Sunday, July 29, 2007

Parochial Schools as Heretical Media

TS quotes Steve Kellmeyer on the catechetical failures of the parochial school system:

Religious orders have their own regulations and formation processes, their own discipline systems...It is useful at this point to remember that the only order in the two-thousand-year history of the Church that has not required reform at some point is the Carthusians...Monastic orders have historically had their share of problems, but they tend to eliminate many of these problems by intentionally limiting contact wit the secular world. These orders do not seek out secular formation. Religious teaching orders have not this luxury.

In effect, with the formation of the compulsory parochial school system, the bishops had created a double-edged sword. The system would not only allow doctrine to be efficiently disseminated, it would also allow heresy to sweep unchecked through their flocks if, or more likely when, the religious teaching orders became heterodox. Furthermore, these religious taught children, that segment of the population that is least able to resist the blandishments of error and heresy.

I am somewhat sympathetic to Kellmeyer's diagnosis. Yet the collapse of catechesis in Western countries seems to have been too widespread to have been the fault of religious orders. Surely some orders would have been more resistant to heresy than others.

Further, many of the problems in religious education are due not to theological error but lax, content-free educational styles. Though indifferentism is technically a heresy, indifference is also a vicious habit undermining quality education.

Friday, July 27, 2007

The Dissatisfied Sadness of Rasselas

"He had been before terrified at the length of life which nature promised him, because he considered that in a long time much must be endured; he now rejoiced in his youth, because in many years much might be done."
-Samuel Johnson, Rasselas

Few works are so affecting as Johnson's study of human limitation and discontent therewith. His protagonist described here has not been worn down by poverty or illness, but rather luxury: Rasselas is an Ethiopian prince confined to a Happy Valley where all his desires are apparently met. Yet man gets unused to anything, and so the prince abandons his regimented life of ease to explore the real world, that he might find true happiness.

Rasselas meets philosophers, robbers, an eighteenth-century mad scientist, and men wealthy and poor yet no way of life relieves his sense of unfulfillment. He must content himself with the limits of life, dissatisfying and otherwise. Johnson plays with one of the basic paradoxes of life: limited goals are the only attainable goals, yet human improvement rests on our often boundless resentment of limitations.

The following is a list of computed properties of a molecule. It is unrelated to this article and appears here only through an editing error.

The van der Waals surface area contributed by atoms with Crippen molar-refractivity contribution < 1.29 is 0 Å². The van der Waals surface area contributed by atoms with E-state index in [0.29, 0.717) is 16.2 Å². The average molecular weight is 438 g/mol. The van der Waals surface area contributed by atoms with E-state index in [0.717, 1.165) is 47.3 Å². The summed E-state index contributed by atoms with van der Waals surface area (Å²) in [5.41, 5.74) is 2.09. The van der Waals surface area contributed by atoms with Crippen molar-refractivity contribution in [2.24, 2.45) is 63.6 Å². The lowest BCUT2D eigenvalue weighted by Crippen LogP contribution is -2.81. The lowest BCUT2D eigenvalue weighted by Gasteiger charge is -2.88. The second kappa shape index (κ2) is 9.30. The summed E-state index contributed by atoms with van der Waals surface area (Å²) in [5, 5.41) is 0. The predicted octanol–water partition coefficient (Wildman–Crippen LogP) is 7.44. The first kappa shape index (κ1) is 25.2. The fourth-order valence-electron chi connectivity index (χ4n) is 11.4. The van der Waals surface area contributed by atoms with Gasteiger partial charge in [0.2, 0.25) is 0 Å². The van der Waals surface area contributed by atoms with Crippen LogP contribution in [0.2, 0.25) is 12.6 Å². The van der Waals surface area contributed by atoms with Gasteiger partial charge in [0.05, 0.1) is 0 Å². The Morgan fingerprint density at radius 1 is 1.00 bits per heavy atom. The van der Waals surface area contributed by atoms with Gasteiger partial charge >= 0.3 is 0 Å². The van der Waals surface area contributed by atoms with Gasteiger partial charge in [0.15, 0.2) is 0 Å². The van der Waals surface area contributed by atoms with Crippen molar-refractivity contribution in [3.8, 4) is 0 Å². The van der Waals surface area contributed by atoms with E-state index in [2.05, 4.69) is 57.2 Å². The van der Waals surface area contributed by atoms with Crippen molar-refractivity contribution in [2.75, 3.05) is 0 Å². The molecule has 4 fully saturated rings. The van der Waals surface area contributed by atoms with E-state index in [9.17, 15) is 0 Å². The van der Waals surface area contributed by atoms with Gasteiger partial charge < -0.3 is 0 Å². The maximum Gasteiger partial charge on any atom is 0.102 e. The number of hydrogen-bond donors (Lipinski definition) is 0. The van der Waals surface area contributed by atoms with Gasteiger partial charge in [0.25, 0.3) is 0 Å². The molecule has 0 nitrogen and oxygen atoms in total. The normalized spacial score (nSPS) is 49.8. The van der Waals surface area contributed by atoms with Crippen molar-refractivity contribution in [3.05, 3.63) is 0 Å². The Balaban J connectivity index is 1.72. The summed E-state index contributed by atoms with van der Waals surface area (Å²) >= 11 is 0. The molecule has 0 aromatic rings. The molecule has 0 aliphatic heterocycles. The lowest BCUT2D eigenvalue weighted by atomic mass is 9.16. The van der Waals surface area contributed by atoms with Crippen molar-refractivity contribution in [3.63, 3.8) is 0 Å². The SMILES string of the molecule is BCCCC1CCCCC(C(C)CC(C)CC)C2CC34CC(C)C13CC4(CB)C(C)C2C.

That Johnsonian wit which powered Boswell's biography is present throughout. Regarding the the perils of moralism Rasselas' guide cautions "Be not too hasty to trust, or to admire, the teachers of morality: they discourse like angels, but they live like men." One such moralist, after enchanting a crowd with his praises of the philosophical life, soon finds himself disconsolate after the death of his daughter:

"Sir, said the prince, mortality is an event by which a wise man can never be surprised: we know that death is always near, and it should therefore always be expected."
"Young man, answered the philosopher, you speak like one that has never felt the pangs of separation."
"Have you then forgot the precepts, said Rasselas, which you so powerfully enforced? Has wisdom no strength to arm the heart against calamity? Consider, that external things are naturally variable, but truth and reason are always the same."
"What comfort, said the mourner, can truth and reason afford me? of what effect are they now, but to tell me that my daughter will not be restored?"

Vanity and pride aspire to eradicate sadness and explain away death, but find their efforts thwarted in the end. The thematic parallels with Ecclesiastes are obvious.